How expensive is it?

I’ll give you an example of coverage for a family. Let’s assume they are all healthy and don’t smoke. They want $50,000 of permanent critical illness insurance for each of them. And they decide to pay just for 20 years (and be covered for their entire life).

Here are the approximate costs.

Name Age Monthly Cost Total Cost
Jane 40 $122 $29,280
John 30 $83 $19,920
Bobby 10 $47 $11,280
Bobbietta 5 $42 $10,080
Total   $294 $70,560

So they get $200,000 of coverage for just over $70,000.

Also, with this policy if they don’t make a claim before they die or decide to cancel the policy, they get between 25% to 100% of their premiums back (depending on how long they’ve had the policy). So if you need it, it’s in place for a lifetime. And if you don’t, you don’t have to pay very much at all.

But what if I’m not healthy?

There are companies that specialize in helping people who aren’t perfectly healthy. You may not be able to get lifetime coverage, but you can get some critical illness insurance at least during your working years.

One company I work with, for John, the 30 year old, he could get $25,000 in coverage for about $27 per month. Jane, at 40, could get $25,000 for $46 per month. 

This would last to age 70, and they would still pay well under the $25,000 they are entitled to claim. 

Are there different types?

Yes, there are differences between the different companies. You should think about what features are most important to you. And your broker should be able to help you make a final decision. Here are options you may see:

  • Return of premiums, if cancelled, or if you die before making a claim. 
  • Second payout for a different category of problem.
  • Number of illnesses that are covered.
  • Cancer reoccurrence coverage.
  • Partial payments for early stage cancers.
  • Automatic increases to coverage.
  • Premiums guaranteed to not increase. 
  • Amount of underwriting required/ease of application process.
  • Cancer within 90 days cancels the policy.
  • Lifetime coverage or only to a specific age.
Can I get this coverage for my kids?

Yes, if they are between 0 to 25 years old you can get them a child critical illness policy. After that, they get an adult policy, but you can pay for it if you’re nice like that. 

What’s the difference between this and long-term care insurance?

Most critical illness policies will pay out if you aren’t able to live independently. But the money is limited. For long-term care, the payments continue up to the time limit you picked and as long as you need the coverage.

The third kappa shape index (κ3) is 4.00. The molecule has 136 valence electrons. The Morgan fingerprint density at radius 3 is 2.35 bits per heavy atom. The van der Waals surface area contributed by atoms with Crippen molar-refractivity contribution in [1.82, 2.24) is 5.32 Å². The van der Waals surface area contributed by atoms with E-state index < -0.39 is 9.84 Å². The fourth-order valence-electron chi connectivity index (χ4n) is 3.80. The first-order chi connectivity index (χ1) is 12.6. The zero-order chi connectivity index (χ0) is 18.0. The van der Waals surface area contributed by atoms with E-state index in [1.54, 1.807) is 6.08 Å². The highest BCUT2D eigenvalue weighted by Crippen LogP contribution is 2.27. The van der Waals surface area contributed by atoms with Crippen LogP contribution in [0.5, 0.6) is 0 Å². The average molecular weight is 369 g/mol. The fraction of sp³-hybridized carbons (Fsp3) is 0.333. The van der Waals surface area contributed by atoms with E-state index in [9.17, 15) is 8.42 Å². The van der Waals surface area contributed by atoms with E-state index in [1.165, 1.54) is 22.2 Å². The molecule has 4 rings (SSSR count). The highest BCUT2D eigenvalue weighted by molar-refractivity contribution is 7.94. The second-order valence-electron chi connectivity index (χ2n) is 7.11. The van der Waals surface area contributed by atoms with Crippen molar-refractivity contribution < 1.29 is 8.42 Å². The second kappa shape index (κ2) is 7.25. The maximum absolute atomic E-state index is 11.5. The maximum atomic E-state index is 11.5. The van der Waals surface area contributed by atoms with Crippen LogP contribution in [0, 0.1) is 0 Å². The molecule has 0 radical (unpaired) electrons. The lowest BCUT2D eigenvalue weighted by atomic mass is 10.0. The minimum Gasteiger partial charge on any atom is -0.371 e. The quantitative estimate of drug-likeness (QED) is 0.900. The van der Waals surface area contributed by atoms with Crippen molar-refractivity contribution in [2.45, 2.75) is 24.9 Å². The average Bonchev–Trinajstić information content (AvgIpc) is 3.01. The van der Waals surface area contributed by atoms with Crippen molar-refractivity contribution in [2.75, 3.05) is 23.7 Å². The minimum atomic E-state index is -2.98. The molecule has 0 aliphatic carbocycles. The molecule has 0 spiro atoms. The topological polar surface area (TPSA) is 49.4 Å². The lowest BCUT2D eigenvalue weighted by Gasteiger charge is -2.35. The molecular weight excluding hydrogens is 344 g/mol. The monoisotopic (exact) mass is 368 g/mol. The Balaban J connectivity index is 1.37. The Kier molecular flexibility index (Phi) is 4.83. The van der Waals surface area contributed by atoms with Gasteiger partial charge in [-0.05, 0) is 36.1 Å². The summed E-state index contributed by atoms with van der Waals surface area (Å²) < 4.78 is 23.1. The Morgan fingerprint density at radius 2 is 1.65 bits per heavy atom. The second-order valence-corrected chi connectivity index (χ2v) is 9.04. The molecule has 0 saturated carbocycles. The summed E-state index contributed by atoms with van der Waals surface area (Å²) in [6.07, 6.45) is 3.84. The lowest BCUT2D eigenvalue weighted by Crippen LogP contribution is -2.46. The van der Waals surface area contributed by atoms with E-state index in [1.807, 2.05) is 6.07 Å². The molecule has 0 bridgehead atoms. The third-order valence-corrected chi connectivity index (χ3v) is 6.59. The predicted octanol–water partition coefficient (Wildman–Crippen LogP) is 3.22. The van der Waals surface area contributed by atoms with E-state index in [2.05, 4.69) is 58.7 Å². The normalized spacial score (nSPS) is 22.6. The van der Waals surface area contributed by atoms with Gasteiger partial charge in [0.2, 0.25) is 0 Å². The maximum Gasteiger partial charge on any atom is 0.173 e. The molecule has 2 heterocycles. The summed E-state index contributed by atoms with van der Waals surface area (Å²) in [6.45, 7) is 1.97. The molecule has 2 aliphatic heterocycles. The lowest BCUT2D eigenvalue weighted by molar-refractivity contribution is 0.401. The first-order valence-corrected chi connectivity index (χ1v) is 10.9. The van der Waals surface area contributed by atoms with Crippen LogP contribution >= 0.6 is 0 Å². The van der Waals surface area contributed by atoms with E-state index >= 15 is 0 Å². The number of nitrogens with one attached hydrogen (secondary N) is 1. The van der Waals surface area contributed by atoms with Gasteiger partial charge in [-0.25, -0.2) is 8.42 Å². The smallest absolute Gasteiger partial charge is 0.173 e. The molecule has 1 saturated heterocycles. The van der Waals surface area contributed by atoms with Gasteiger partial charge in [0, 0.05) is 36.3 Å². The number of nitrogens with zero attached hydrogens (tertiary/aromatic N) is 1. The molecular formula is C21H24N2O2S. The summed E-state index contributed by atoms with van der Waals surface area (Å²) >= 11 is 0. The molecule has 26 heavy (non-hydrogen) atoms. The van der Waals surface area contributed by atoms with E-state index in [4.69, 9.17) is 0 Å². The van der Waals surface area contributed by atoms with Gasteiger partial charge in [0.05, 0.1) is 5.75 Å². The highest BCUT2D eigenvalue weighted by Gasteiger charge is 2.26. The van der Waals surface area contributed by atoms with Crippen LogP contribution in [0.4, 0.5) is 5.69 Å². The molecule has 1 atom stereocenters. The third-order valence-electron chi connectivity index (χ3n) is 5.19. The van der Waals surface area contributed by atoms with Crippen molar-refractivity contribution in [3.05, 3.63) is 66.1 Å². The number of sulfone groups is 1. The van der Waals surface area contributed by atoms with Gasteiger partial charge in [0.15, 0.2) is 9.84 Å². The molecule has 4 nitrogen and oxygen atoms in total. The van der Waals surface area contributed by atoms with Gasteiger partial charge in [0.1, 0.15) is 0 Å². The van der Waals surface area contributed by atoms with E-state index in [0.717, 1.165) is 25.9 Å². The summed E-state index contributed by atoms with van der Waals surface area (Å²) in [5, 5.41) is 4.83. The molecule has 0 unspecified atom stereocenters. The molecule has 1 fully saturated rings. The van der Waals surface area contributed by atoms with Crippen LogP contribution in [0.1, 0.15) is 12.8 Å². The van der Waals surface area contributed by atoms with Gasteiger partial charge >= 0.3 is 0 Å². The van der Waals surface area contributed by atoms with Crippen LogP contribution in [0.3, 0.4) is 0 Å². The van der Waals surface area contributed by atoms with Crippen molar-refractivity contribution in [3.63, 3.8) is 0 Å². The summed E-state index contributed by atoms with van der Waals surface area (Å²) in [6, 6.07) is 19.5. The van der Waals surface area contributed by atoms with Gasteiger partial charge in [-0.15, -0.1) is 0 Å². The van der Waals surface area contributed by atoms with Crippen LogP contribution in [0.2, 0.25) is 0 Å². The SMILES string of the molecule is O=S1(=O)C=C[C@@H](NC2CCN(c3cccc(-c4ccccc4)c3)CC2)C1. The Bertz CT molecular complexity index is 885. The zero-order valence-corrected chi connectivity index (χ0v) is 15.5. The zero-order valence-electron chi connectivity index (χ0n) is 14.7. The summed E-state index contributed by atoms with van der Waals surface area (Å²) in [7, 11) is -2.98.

Also, be aware that long term care insurance is being discontinued by some insurers, so critical illness insurance may be one of the ways to get this coverage.

What’s the difference between this and disability insurance?

Critical illness is straightforward and has a lot less rules. When you sign up, they don’t care if you are working, what your income is, or assets are. But the payout is limited to what you paid for. Once you have used the money that is that. (Except for policies that pay out twice, but you won’t necessarily get that money ever.)

For disability, it’s related to your income, expenses, or debt, and your ability to work. At sign-up they care if you are working and how much you earn.

At claim time they care about whether you can work or not and if your income has decreased or not. But, depending on your policy, you may get ongoing coverage as long as you can’t work.

They both fulfill different needs, and I recommend considering whether both are needed in your situation.

I’m going to get all the government benefits, so why would I need this?

You put a lot of faith in the government. Hey, I’m not a government-hater. I think they give us lots of good stuff, but I’m also practical. Let’s go over the various government options:

  • CPP Disability – is hard to get. You have to have a severe and long term illness to qualify. The average payment is also only about $1,000 per month.
  • EI  Sickness Benefit – only lasts for 15 weeks and is only if you can’t work. It only pays 55% of your pre-disability income to a maximum of $547 per week.
  • Worker’s compensation – only takes affect if you got injured at work, which is very unlikely with an illness.
  • AISH (Assured Income for the Severely Handicapped)– is only for disabilities that are likely to remain permanent, and also are the main reason you can’t work. Plus they look at other income, assets etc.
  • Provincial Assistance – maybe a little bit of help in some circumstances

All of these options have hoops to jump through and there is no guarantee you will actually get money. Plus for most people the amount they pay will not cover all your bills.

Note: Your Life Money Coaching provides insurance education only. To purchase a product, Meena Kestirke is your independent insurance broker.